International Economics Study Set 8

Business

Quiz 7 :

Firms in the Global Economy: Export Decisions, Outsourcing, and Multinational Enterprises

Quiz 7 :

Firms in the Global Economy: Export Decisions, Outsourcing, and Multinational Enterprises

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In perfect competition, firms set price equal to marginal cost. Why can't firms do this when there are internal economies of scale?
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Internal economies of scale imply that as output increases, the average cost of production falls i.e. average cost curve slopes downwards.
Whenever average cost is decreasing, the marginal cost will be less than the average cost because average cost includes the cost of those initial units that were produced at higher unit costs.
So, the marginal cost curve lies below the average cost curve. In this situation, if a firm sets its price equal to marginal cost (the cost of producing one extra unit of output), the average cost will be greater than the price; thus the concerned firm incur losses. The firms cannot sustain these losses and has to shut down in the long run.
Represent the graphs showing the price determination under perfect competition and internal economies as follows:
img In figure (a)firm under perfect competition sets the price equal to marginal cost where it is also equal to average cost, marginal revenue and average revenue. While, in the figure (b), firm under internal economies sets the price equal to marginal cost, so, the average cost being greater than the marginal cost, will incur losses.
Thus, firms can't set price equal to marginal cost when there are internal economies of scale because they incur losses.

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Suppose the two countries we considered in the numerical were to integrate their automobile market with a third country, which has an annual market for 3.75 million automobiles. Find the number of firms, the output per firm, and the price per automobile in the new integrated market after trade.
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If the two countries integrate their automobile industry with a third country, the number of firms, output per firm and the price per automobile is calculated as shown below;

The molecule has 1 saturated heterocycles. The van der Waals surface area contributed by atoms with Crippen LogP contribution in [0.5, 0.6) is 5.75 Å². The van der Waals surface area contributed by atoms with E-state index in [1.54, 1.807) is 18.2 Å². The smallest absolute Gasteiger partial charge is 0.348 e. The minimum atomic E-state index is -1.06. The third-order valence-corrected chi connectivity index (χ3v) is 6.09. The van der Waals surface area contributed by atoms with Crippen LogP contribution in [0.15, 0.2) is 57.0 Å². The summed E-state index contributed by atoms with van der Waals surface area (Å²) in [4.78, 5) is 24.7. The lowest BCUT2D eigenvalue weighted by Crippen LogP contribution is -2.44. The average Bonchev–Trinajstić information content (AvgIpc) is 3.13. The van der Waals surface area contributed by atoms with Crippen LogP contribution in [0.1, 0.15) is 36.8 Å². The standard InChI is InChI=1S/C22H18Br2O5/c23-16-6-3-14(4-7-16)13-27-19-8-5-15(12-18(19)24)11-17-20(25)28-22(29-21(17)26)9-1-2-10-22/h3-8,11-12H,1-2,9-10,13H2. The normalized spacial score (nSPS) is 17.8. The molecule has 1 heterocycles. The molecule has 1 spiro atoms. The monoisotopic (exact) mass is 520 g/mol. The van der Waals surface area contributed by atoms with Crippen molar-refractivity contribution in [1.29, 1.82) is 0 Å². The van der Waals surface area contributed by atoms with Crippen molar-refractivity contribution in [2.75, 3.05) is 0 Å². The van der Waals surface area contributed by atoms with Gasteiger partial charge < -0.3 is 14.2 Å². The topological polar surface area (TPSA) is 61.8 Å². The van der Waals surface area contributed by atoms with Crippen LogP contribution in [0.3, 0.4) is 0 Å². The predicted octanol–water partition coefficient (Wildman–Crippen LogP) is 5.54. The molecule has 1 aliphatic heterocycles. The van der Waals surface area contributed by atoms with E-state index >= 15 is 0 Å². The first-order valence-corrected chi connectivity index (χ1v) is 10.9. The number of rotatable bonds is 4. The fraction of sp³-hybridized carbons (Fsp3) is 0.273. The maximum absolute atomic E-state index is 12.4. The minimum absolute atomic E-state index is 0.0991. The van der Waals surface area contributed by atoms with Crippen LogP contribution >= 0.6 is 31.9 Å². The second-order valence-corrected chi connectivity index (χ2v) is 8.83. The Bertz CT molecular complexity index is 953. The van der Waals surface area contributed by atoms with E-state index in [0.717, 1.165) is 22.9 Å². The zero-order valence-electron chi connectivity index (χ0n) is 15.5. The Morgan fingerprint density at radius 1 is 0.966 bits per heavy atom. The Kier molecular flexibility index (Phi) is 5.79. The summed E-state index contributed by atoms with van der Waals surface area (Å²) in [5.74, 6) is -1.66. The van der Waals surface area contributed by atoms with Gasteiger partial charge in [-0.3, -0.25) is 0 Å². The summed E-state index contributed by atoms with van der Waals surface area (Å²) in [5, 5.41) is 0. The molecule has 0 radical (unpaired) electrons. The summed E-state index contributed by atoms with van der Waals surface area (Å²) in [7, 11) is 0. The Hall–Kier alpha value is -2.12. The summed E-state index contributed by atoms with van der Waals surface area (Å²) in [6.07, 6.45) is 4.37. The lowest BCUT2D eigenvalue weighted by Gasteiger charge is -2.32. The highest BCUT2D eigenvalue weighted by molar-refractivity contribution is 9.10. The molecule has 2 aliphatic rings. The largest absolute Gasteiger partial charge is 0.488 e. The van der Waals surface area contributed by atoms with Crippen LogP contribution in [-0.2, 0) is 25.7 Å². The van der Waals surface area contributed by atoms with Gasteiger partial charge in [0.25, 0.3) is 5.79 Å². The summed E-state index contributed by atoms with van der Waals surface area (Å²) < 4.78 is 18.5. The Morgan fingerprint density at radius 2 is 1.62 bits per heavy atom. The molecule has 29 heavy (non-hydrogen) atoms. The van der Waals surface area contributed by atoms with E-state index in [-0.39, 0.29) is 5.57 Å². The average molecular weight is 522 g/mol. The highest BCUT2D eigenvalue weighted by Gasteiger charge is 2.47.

The relation between average cost fixed cost and marginal cost is given by the below expression.
img img Where,
Average Cost is represented as AC ,
Fixed Cost is represented as F ,
Marginal Cost is represented as C ,
Output of the firm is represented as Q,
Price is represented as P ,
Number of firms is represented as n ,
Constant (responsiveness of a firm's sales to its price)is represented as b ,
Calculate number of firms:
Since average cost per unit is same as the price, equate the average cost with price;
img img img However, S gives total output of the industry and it is equal to
img as shown below;
img img Total output S is equal to the total market of the three countries;
img Therefore, total market output of the three countries is 6.25 million.
Furthermore;
img img Substitute S , b , and F value into equation
img :
img img However, fraction of 15.8 firms does not exist, there will be 15 firms in the automobile industry (not 16)as the 16 th firm cannot cover its average cost or its average cost is higher than the market price of the industry.
Calculate Output per firm:
img Therefore, output per firm is 41,666 units.
Calculate price per automobile:
img img Therefore, price per automobile is $7,000.
Therefore, the total number of firms is 15, output per firm is 41,666 units, and the equilibrium price charged is $7,000.